The Basel Committee on Banking Supervision (BCBS) launched a second consultation on the prudential treatment of cryptoasset exposures of banks, with the comment period ending on September 30, 2022.
The first consultation was issued in June 2021. This second consultation maintains the basic structure of the proposal in the first consultation, with cryptoassets divided into two broad groups: Group 1 includes crytpoassets eligible for treatment under the existing Basel framework with some modifications while Group 2 includes unbacked cryptoassets and stablecoins with ineffective stabilization mechanisms, which are subject to a new conservative prudential treatment. However, the updated proposals provide more detail on the proposed standard and include new elements such as an infrastructure risk add-on to cover the new and evolving risks of distributed ledger technologies, adjustments to increase risk sensitivity, and an overall gross limit on Group 2 cryptoassets. Below are the key changes in the second consultation:
- The development of the specific standards text for inclusion in the Basel framework in the form of a new chapter (SCO60) on Cryptoasset Exposures
- Elaboration and refinement of the classification conditions, with a revised stabilization test for Group 1b (stablecoins)
- The introduction of an add-on to risk-weighted assets to cover infrastructure risk for all Group 1 cryptoassets
- Potentially subjecting the Group 2 cryptoassets that meet a set of hedging recognition criteria (that is, Group 2a) to modified versions of the market risk requirements, which permit a limited degree of hedge recognition in the calculation of a bank’s net exposure
- Delinking the capital requirements that will apply to cryptoassets from their classification as tangible or intangible assets under the accounting standards
- Clarification on the delineation between risks that would be covered by the operational risk framework and the risks that should instead be captured in the credit and market risk frameworks
- Additional detail added to specify the application of the liquidity risk requirements, including the treatment of crypto liabilities (that is, bank issued cryptoassets)
- Introduction of an exposure limit that will initially limit a bank’s total exposures to Group 2 cryptoassets to 1% of Tier 1 capital
This consultation does not address the prudential treatment of central bank digital currencies (CBDCs) while the prudential treatment of climate risks is being addressed separately. The Committee aims to finalize the standards around year-end and these standards may be tightened based on the overall risk assessment and also if shortcomings in the consultation proposals are identified or new elements of risks emerge.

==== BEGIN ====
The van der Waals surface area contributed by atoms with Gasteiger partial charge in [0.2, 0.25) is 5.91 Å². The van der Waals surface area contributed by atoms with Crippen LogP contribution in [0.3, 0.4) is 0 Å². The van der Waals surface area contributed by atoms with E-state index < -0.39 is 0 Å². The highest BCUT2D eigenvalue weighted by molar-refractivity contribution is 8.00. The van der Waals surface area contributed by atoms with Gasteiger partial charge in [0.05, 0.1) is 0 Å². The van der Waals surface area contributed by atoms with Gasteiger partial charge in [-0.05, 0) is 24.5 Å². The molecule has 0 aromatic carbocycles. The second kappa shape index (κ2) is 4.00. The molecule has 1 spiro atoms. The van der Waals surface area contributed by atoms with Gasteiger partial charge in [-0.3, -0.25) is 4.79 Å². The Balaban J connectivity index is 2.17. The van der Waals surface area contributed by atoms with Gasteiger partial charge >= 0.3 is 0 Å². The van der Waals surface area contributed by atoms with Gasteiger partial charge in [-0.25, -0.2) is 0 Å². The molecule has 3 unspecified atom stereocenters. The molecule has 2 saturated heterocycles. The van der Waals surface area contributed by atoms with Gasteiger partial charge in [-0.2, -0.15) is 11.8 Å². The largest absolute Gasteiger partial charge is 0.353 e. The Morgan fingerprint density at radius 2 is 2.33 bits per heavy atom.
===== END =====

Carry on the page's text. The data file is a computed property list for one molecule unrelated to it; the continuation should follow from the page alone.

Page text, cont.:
Keywords: International, Banking, Crypto Assets, Basel, Regulatory Capital, Credit Risk, Market Risk, Liquidity Risk, Operational Risk, ML TF Risk, Operational Resilience, BCBS
Previous ArticleEIOPA Follows Up on Peer Review of Key Supervisory Functions
The three European Supervisory Authorities (ESAs) issued a letter to inform about delay in the Sustainable Finance Disclosure Regulation (SFDR) mandate, along with a Call for Evidence on greenwashing practices.
The International Sustainability Standards Board (ISSB) of the IFRS Foundations made several announcements at COP27 and with respect to its work on the sustainability standards.
The International Organization for Securities Commissions (IOSCO), at COP27, outlined the regulatory priorities for sustainability disclosures, mitigation of greenwashing, and promotion of integrity in carbon markets.
The European Banking Authority (EBA) issued a statement in the context of COP27, clarified the operationalization of intermediate EU parent undertakings (IPUs) of third-country groups
The Office of the Superintendent of Financial Institutions (OSFI) published an annual report on its activities, a report on forward-looking work.
The Australian Prudential Regulation Authority (APRA) finalized amendments to the capital framework, announced a review of the prudential framework for groups.
The Bank for International Settlements (BIS) Innovation Hubs and several central banks are working together on various central bank digital currency (CBDC) pilots.
The European Central Bank (ECB) published the results of its thematic review, which shows that banks are still far from adequately managing climate and environmental risks.
Among its recent publications, the European Banking Authority (EBA) published the final standards and guidelines on interest rate risk arising from non-trading book activities (IRRBB)
The European Commission (EC) recently adopted regulations with respect to the calculation of own funds requirements for market risk, the prudential treatment of global systemically important institutions (G-SIIs)